Tedford is standing by her story, saying, "I am aware through sources in the U.S. Attorney's Office that the office did decline to prosecute. But I'm not going to get into semantic games with Gaynelle." Tedford says that while Jones did not issue an official opinion declining to pursue the FBI's cases, her assistants verbally indicated to the FBI that they didn't feel the investigation had turned up much. Tedford still contends that former agent Wilson felt it was much more important than that, and took the matter to the Justice Department in Washington.
Reno also appeared to brush aside Lanier's request that the feds share information on the probe. "It is the general policy of this department not to reveal specific facts about ongoing investigations," she declared. But at the end of her missive, the attorney general effectively confirmed what Lanier told the Press two weeks ago: that the FBI is indeed sharing information on a limited basis with Rusty Hardin, the lawyer retained by the city to advise the mayor on the probe. "I understand they have been able to address some previous questions expressed by you and the city attorney," wrote Reno, "and I assure you they will continue to give any requests from you and your staff every consideration." With that, The Insider nominates Reno for our Bureaucratic Doublespeaker of the Year.
Channel 13 president and general manager Jim Masucci's surprise resignation and immediate departure last week after a meeting with Disney news executive Larry Pollack provoked few tears around the station. Masucci's earlier decision not to come back from his Maine vacation to attend the funeral of veteran 13 reporter Steve Gauvain last month had shocked the bereaved staff and eroded Masucci's already dwindling base of support at KTRK. The 64-year-old Masucci also didn't bother with so much as a call to Dwight Payne, the photographer who was at the wheel when Gauvain's news vehicle blew a tire, flinging the reporter to his death. Less than an hour earlier, the 51-year-old Gauvain had been on the air doing a live shot.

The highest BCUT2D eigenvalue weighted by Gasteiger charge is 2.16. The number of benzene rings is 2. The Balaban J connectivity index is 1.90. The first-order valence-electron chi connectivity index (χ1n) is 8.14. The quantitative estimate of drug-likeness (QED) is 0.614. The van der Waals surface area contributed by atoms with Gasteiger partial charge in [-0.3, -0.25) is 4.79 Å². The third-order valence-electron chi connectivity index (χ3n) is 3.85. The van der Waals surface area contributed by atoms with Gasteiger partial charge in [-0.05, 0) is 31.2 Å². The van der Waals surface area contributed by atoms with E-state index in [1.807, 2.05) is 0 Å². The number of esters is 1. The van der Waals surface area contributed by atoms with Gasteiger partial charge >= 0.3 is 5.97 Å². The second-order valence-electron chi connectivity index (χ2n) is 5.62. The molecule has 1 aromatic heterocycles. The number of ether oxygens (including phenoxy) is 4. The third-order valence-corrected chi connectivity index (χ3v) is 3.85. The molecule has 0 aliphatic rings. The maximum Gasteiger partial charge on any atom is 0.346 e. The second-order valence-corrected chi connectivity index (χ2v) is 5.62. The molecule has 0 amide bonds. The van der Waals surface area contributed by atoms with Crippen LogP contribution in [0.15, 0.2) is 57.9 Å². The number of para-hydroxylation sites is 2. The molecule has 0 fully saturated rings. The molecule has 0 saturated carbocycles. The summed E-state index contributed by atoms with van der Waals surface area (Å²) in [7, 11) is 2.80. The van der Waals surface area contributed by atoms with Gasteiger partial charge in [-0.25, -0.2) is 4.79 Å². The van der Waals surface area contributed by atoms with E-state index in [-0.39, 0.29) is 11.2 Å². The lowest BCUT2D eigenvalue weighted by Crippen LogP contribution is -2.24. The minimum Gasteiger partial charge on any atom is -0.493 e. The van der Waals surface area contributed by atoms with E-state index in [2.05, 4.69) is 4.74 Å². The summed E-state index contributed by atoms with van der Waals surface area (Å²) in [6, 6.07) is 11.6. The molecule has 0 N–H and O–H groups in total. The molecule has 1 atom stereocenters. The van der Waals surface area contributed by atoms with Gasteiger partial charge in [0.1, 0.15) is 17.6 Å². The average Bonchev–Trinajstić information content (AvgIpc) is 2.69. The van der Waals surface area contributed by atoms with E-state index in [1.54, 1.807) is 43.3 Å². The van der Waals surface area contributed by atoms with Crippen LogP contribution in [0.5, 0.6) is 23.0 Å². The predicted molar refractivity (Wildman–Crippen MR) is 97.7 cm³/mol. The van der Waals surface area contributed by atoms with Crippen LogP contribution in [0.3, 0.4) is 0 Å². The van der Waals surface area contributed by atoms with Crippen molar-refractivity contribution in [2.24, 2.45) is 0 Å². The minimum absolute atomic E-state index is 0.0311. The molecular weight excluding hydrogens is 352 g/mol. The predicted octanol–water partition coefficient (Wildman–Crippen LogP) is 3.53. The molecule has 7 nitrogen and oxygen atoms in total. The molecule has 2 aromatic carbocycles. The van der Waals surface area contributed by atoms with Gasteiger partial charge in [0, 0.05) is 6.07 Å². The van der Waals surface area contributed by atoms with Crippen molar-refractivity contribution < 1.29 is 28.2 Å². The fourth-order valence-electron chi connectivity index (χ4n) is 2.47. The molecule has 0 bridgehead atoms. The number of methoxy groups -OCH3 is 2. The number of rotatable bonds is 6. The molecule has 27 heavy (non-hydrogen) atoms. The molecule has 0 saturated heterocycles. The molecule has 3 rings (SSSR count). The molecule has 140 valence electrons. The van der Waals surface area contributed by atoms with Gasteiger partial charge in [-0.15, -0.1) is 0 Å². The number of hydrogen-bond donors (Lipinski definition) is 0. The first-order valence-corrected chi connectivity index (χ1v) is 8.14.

"You really needed someone at that point to pull the staff together and say, 'It's going to be okay,' " says one 13 staffer. "[Masucci] just wasn't there. There were a lot of people who felt that really said a whole lot about how much each one of us are worth [to him]."
As to whether Masucci's sudden departure was in fact a firing prompted by his perceived insensitivity to Gauvain's death, the staffer says, "We all hoped it might play some role, because at least it would imply that even in a humongous corporation like Disney, people still matter."
Masucci was unavailable to the media after his resignation. He left a brief note indicating his departure was voluntary and based on a decision to slow down and enjoy his considerable wealth. But the note displayed a stunning bit of insensitivity to the bad feelings churned up by his decision to ignore the funeral. "I just spent two weeks on the coast of Maine, where I realized there is life after television," he wrote blithely. Back in Houston, Steve Gauvain's friends were realizing that sometimes there isn't.
The Insider is available by phone at 624-1483 or 624-1496 (fax) or by e-mail at email@example.com.